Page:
I recently read a story about a brilliant, pioneering doctor called Peter Provonost. Dr Provonost introduced a revolutionary protocol that saved thousands of lives.
His revolutionary technique did not involve nano-technology, he didn’t look inside people’s brains with functional magnetic resonance imaging. In fact, his protocol was revolutionary only in its simplicity – he introduced a checklist. That’s right, a checklist!
He discovered that under the extreme pressures and unpredictable scenarios encountered in hospitals some of the most basic steps in procedures were overlooked by doctors and nurses. The solution, it turned out, was the humble checklist. By implementing simple checklists, even in the most intense situations, errors were dramatically reduced.
This story came to mind in a recent training session where I had been discussing dynamic risk assessments with students.
We encourage delegates to use the TILE anagram – that is to think in terms of Task, Individual, Load and Environment when assessing the risk. If we take the example of the Individual, we might need to consider their height, capability, strength, if they have appropriate training and whether they’re pregnant, to name but a few.
For the purposes of the training session we spend time exploring each of these headings. Recently a student asked a question that pops up every so often, “Do you really expect us to go through all of these steps, every time we lift something?”
The answer of course was no, but it struck me that what we were doing by taking a second to think in terms of TILE, was running through a quick mental checklist.
Another student in the group, Sean, gave a great example of how he had learned through experience to use his own checklists. While working as a sous chef, his head chef asked Sean to help lift a large boiling pot of stock off the stove.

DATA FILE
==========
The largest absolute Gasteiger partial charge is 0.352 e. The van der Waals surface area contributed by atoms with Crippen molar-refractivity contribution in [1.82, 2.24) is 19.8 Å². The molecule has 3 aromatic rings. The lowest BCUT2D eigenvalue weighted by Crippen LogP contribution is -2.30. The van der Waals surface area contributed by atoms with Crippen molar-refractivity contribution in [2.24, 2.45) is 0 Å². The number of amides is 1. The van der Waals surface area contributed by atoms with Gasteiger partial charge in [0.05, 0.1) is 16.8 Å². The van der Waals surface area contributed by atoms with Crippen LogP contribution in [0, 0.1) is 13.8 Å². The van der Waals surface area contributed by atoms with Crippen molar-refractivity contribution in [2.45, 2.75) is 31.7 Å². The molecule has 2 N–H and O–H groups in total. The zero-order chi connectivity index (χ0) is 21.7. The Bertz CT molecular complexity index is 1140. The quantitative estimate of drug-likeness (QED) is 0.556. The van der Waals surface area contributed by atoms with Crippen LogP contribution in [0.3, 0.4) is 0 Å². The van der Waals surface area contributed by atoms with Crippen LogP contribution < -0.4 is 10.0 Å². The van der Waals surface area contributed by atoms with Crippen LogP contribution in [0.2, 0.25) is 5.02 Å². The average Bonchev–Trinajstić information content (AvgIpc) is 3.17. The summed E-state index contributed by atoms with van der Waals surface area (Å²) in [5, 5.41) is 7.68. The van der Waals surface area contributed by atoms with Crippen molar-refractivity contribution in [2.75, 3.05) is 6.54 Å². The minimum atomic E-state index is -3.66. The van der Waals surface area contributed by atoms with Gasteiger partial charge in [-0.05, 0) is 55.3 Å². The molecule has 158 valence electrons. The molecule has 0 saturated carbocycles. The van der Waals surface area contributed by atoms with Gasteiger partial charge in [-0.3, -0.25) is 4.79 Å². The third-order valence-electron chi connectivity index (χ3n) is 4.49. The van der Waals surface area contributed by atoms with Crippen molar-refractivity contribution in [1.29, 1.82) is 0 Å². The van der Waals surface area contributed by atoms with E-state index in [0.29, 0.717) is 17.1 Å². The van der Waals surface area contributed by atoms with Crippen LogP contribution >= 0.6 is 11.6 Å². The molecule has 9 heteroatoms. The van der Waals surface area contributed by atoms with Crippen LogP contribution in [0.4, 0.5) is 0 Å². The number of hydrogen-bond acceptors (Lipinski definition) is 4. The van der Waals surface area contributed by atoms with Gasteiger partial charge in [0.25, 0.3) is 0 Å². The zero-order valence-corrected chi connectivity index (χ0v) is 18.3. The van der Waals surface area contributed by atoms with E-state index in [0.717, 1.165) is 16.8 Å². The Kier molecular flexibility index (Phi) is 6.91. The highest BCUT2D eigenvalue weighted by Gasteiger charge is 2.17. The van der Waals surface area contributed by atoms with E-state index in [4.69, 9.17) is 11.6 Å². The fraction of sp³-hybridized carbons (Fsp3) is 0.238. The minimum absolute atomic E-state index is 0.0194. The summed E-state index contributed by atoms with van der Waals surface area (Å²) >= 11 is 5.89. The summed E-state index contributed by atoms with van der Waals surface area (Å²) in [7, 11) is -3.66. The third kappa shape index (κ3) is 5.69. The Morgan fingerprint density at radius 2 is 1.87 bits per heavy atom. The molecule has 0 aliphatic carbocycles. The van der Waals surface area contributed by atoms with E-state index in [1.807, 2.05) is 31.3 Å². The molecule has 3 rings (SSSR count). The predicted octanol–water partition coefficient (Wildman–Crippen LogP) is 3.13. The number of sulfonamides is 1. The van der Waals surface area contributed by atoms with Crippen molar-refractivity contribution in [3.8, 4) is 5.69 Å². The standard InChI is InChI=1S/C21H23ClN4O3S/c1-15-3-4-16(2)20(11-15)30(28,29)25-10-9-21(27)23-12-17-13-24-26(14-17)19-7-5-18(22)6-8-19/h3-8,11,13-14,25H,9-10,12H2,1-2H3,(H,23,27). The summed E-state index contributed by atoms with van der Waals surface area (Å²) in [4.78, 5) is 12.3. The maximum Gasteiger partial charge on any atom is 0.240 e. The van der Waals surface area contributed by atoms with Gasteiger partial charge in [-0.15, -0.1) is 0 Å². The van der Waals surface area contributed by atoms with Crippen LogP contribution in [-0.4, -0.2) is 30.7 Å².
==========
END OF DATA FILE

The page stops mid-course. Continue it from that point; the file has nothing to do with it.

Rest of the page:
The head chef was considerably taller than Sean and gripped the pot differently when lifting; Sean using one hand while his colleague used two. They attempted to lift together on the count of three but the communication wasn’t clear enough so the head chef lifted slightly earlier, sending boiling hot stock onto Sean’s hand. Sean instinctively raised his hand to prevent further burning but this led to the stock pouring out over the other side onto the hand of the head chef.
The end result was a trip to A&E with severe burns and several months off work for the head chef, Sean fared slightly better. Since then Sean has very strict criteria about how he lifts with others and has a checklist he runs through. If there is a large disparity in height he insists on getting someone else to help, he makes sure there is excellent communication when lifting and is extra careful if the pot is almost full.
Nobody goes to work expecting to get injured, not even chefs working with boiling stock. There is a tendency to think that we will do things right when it matters, that we will somehow understand when the risk is especially high and an accident is about to happen. In reality, many accidents do happen in the workplace, almost none are expected, but the vast majority of them could be avoided.
Peter Provonost and his team saved thousands of lives by introducing checklists in hospitals. Taking a second to run through a dynamic risk assessment or a TILE checklist has the potential to have a similar effect on manual handling injury rates in the workplace.
Written by Shane Morris – Manual handling trainer for Osteopaths For Industry.